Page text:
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Depression and Divorce

How does depression affect marriage and relationships?
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WebMD Feature

The 20-something couple, married just a few years, was eagerly looking forward to the birth of their first baby.

Labor and delivery went fine, and the baby was born healthy. But problems began when the new mom, overwhelmed by motherhood, suffered depression.

"The husband had to take care of everything," recalls Joan R. Sherman, MFT, a licensed marriage and family therapist in Lancaster, Pa., who saw the couple in counseling.  When he was at work, he worried that his wife was so depressed she wasn't paying needed attention to the baby. He became so worried he secretly set up a "nanny cam."

She got more and more depressed; he got more anxious, angry, and resentful.

As this case history suggests, depression that affects one partner has an effect on the other partner, the relationship and ultimately the entire family. Nearly 15 million American adults, or about 6.7% of the U.S. population age 18 and older, is affected with a major depression in a given year, according to the National Institute of Mental Health.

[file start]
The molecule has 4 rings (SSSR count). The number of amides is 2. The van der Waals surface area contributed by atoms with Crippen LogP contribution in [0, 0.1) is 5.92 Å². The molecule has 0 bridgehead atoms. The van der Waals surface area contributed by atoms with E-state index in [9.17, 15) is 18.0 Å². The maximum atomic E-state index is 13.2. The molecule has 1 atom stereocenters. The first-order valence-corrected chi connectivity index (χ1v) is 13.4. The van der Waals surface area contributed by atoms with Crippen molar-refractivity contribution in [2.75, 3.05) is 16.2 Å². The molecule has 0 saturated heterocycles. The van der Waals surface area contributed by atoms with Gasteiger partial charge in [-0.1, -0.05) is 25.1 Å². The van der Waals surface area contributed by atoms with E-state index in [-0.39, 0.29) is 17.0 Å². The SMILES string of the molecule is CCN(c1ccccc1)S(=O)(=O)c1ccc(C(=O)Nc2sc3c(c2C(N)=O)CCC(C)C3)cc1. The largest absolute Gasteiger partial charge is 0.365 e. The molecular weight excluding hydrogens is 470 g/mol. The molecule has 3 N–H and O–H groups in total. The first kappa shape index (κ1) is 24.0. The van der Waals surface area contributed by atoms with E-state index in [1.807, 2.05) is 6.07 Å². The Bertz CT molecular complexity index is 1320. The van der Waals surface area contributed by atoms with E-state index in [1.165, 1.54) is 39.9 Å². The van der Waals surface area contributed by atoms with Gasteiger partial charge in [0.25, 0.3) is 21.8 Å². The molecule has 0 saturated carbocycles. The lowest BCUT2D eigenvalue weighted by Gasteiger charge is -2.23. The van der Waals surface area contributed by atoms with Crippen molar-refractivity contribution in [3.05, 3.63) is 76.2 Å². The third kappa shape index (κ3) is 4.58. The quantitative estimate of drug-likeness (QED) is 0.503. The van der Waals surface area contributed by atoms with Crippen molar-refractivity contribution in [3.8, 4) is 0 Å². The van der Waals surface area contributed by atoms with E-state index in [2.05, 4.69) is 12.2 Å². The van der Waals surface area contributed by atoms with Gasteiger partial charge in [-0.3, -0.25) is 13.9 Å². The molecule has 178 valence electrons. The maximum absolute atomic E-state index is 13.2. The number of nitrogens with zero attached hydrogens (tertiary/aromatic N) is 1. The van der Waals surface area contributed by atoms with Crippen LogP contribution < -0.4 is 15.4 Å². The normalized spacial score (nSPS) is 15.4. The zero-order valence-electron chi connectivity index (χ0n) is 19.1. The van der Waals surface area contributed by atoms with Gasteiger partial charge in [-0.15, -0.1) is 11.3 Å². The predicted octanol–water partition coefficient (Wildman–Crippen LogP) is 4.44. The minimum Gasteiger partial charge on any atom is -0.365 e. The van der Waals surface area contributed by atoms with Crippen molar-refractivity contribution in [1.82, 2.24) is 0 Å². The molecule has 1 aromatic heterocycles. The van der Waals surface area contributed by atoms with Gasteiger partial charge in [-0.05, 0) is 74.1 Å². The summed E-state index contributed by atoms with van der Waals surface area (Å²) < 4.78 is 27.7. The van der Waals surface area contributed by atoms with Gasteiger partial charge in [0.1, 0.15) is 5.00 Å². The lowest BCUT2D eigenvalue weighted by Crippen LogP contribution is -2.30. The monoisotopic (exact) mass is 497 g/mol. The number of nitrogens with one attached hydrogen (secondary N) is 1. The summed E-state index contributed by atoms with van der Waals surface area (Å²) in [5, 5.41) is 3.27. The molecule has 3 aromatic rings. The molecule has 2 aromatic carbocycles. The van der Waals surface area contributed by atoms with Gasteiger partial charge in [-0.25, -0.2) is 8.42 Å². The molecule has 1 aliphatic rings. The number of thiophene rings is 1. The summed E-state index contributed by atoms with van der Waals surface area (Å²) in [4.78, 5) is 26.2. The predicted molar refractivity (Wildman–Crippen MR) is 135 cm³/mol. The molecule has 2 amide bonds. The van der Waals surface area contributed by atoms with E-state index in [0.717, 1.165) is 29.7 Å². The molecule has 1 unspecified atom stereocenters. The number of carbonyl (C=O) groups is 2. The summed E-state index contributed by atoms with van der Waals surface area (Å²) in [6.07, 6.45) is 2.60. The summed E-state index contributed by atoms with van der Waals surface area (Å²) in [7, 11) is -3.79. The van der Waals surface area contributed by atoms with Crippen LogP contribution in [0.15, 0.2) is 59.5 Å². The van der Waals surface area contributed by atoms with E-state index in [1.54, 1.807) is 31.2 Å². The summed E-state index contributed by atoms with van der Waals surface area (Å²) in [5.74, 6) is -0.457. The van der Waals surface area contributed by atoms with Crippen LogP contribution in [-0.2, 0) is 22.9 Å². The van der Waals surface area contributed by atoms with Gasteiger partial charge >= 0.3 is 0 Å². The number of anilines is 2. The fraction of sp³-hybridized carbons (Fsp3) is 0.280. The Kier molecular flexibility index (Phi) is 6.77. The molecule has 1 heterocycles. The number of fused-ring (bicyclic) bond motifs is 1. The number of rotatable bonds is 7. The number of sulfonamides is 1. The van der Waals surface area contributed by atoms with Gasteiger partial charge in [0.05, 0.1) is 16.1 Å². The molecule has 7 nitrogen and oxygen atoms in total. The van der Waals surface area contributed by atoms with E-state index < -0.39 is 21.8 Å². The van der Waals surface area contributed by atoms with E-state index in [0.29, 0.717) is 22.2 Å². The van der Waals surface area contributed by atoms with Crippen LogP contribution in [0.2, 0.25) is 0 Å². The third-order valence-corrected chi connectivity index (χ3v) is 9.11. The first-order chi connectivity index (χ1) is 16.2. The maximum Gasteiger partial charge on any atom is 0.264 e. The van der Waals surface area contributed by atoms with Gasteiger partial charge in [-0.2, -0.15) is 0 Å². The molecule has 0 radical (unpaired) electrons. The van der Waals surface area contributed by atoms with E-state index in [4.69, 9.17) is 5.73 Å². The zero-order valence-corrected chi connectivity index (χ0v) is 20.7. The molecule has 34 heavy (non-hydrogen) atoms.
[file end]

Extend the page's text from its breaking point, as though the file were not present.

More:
Statistics about how frequently depression affects one partner in a relationship are elusive, say Sherman and other experts. But mental health counselors like Sherman say depression often leads couples to seek counseling, fearful the depression will lead to divorce.

Depression and Divorce: Inevitable?

The depression itself doesn't lead directly to divorce, experts say. Rather, it is the consequences of not addressing the depression.

"I don't usually hear, 'I got a divorce because my wife was depressed,'" Sherman tells WebMD. Much more typical: "My spouse became distant and had an affair."

"Depression can lead to other problems," agrees Constance Ahrons, PhD, professor emeritus of sociology at the University of Southern California, Los Angeles, and an author and speaker based in San Diego who has researched and written about divorce. Affairs aren't the only problems, she says. Often, one partner may get so depressed he stops working, and that can lead to a cascade of other problems.

But there's hope, mental health experts say, if couples address the depression. Try to understand how it affects each partner, determine its roots, keep communication open, and get professional help if needed.

Depression: Partners in Agony

Depending on the extent of the depression, the depressed spouse often tunes out and gives up on life. A depressed person may sleep too much, or too little. Depressed people often stop eating much, or overeat, and may have difficulty concentrating and conversing.

"The depressed person often feels responsible, but they feel like they can't do anything about [their inertia]," says Ahrons. "Many of them don't even know why they are depressed."

Meanwhile, the other partner feels compelled to pick up the slack, especially if there are children. They may be very understanding and sympathetic at first, say Ahrons and Sherman.

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